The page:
Click the ‘play’ button and listen to Episode 3!
Mr. David Liang
English Language Specialist
University of London
With an academic background in English Language and Culture, David is familiar with both linguistics and literature. Later he pursued a Master’s degree in English Literature at the University of London. Not only did David acquire a deep understanding and appreciation for 19th and 20th century literature but he also specialised in Orientalism and World Literature. David brings his skills to the classroom to help his students study with enthusiasm. While laying down techniques for students to form robust, unique, and well-supported perspectives, he also guides students to develop their own ideas when reading literature. David is an ideal teacher for IB English A Literature, IB English A Language and Literature.
Carol Ann Duffy started writing poems, plays and songs at the age of 11. Duffy’s mischievous yet playful writing style in which she uses simple words, has allowed her to become a distinctive voice in the British literary community. Her achievements include major poetry prizes in the United Kingdom and selling over one million copies of her books worldwide. Moreover, Duffy was appointed the UK Poet Laureate from 2009 to 2019.
Her critically acclaimed anthology The World’s Wife, consisting of 30 poems, is an adaptation on the male-centric narratives surrounding characters, settings, and tone from iconic mythological stories and fairy tales. What makes her poetry outstanding is her renowned feminist depiction which offers a remarkable new perspective towards the classic stories. Duffy is commonly studied by IBDP students due to her poems’ provocative social, historical, and cultural contrast against the old literatures that they drew inspiration from. With the resumption of IBDP English A Paper 2, students will be required to gain a deeper understanding of the poems, allowing them to write a high scoring comparative essay during the exam.
This session will introduce the first poem in The World’s Wife, “Little Red Cap”. The poem does not follow a traditional form such as a sonnet or a villanelle. Instead, it is written in free verse, which became a poetic norm during the late 20th century. Moreover, the poem consists of seven stanzas, each with six lines, with most of them forming an enjambment. Since the form is free verse, there’s a lack of meter, again typical for late 20th century poetry. With the lack of meter, Duffy intends to follow no rhyme scheme, but she uses a good amount of internal rhyme and assonance.
Let’s start with the overview of the multiple themes and interpretations of the poem. On the one hand, we can say that this poem is a coming-of-age story as well as an exploration of adulthood and pleasure, which is the conventional way of looking at “Little Red Cap.” For instance, the narrator indicates her transition from childhood to adulthood by starting the poem with “at childhood’s end”. She depicts childhood as a place she leaves behind, creating a new journey into the “woods”. The narrator’s growth into a woman can be seen in her interest in the “wolf” and her exploration of desire. The wolf can be regarded as an older and more mature man she’s attracted to as she states, “I made quite sure he spotted me” while moving towards him. The protagonist wants to be noticed to explore her first encounter with a man and the following adolescent events. This interpretation of coming of age and exploration of adulthood ends with the protagonist deciding to assert agency as a woman and take control of the relationship by “one chop, scrotum to the throat”. The quote illustrates how she is “destroying” the husband’s manhood and agency in the relationship, overpowering his status.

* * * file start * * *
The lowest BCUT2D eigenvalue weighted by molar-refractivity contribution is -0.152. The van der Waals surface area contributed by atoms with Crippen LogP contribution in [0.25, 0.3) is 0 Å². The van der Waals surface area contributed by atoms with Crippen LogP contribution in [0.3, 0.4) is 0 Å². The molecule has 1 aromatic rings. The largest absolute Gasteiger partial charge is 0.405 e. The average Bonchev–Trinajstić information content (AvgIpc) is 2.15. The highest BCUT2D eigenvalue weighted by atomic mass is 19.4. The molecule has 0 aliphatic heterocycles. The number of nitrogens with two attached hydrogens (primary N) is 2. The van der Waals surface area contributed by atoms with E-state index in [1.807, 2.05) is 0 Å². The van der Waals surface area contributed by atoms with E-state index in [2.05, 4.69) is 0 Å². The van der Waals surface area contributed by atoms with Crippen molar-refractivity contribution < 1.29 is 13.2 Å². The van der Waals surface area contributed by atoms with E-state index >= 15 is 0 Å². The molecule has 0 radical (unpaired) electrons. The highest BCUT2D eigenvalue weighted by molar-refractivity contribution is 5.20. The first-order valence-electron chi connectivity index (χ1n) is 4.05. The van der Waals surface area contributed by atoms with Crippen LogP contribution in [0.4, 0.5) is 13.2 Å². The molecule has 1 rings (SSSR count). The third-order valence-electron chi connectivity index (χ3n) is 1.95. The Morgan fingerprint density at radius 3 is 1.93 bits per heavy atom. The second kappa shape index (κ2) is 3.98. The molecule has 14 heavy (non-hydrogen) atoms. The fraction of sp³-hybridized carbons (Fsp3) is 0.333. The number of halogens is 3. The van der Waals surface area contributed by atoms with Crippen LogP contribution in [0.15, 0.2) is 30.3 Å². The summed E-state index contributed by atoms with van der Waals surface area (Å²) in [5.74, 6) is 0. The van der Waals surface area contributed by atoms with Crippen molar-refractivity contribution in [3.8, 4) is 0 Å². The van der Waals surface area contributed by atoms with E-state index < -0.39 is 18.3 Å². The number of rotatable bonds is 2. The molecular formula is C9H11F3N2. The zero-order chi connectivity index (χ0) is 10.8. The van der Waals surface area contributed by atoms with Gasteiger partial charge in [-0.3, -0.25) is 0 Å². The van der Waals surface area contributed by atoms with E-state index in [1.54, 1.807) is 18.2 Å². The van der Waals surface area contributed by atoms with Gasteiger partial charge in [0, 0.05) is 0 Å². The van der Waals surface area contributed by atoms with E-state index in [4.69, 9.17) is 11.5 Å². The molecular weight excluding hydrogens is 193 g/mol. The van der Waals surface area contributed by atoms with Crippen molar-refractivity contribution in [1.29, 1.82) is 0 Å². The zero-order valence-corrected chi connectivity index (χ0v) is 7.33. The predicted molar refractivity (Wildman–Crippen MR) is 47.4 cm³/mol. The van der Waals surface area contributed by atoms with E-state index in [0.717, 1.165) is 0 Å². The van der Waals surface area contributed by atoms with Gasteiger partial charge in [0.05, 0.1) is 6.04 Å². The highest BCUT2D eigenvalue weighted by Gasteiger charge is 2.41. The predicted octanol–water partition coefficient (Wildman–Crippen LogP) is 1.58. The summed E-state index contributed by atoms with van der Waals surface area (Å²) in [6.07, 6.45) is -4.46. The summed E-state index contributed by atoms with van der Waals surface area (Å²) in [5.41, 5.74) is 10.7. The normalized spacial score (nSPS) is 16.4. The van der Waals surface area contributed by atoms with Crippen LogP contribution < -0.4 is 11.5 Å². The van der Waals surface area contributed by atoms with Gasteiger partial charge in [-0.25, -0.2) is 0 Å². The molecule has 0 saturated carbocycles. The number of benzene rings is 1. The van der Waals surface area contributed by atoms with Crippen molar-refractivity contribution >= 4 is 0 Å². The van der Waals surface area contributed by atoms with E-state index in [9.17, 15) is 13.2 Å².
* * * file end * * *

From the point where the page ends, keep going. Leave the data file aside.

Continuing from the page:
The second interpretation is the notion of defying fate. You may be aware that the protagonist of “The Little Red Riding Hood” must follow a specific path before meeting her grandmother. At the poem’s beginning, the narrator mentions “at childhood’s end”, revealing her curiosity about adulthood. The narrator’s first encounter with the wolf sets her on a predetermined course where she learns about maturity and the loss of agency while being taken advantage of by a man, “the wolf”, when she is still easily influenced at the age of sixteen.
She misinterprets her assertiveness and loss of agency as pure curiosity and simple interest in the man, which leads her to make the mistake of giving up control and accepting her fate. The wolf buys the speaker her first drink while the narrator appreciates his physical attributes, including his “big ears”, “eyes”, and “teeth”. She explains how it is “poetry” where she reads too much into the wolf’s actions as you would when looking at poems. The speaker is romanticizing her first encounter with a man and is swayed by her emotions where she follows him to his “lair” and indulges in adulthood, only to discover that she is captured there for the next ten years.
Consequently, fate has carved a path for her in which she becomes a wife used as a tool for the man’s satisfaction, experiencing “same rhyme” and “same reason”. There is no change in her routine as she is exposed to mundanity each day until her interpretation of the relationship makes her realize her loss of agency. Towards the end, the protagonist defies her fate of being stuck there and reclaims her autonomy by ripping open the wolf from “scrotum to throat”, returning to being “all alone” again.
That’s it for this session and the first poem of The World’s Wife. If you would like to have a deeper analysis and understanding of the poem, make sure to book classes with one of our teachers at NTK.
Thank you for listening!
Content creation: Mr. David Liang
Audio Narration: Arthur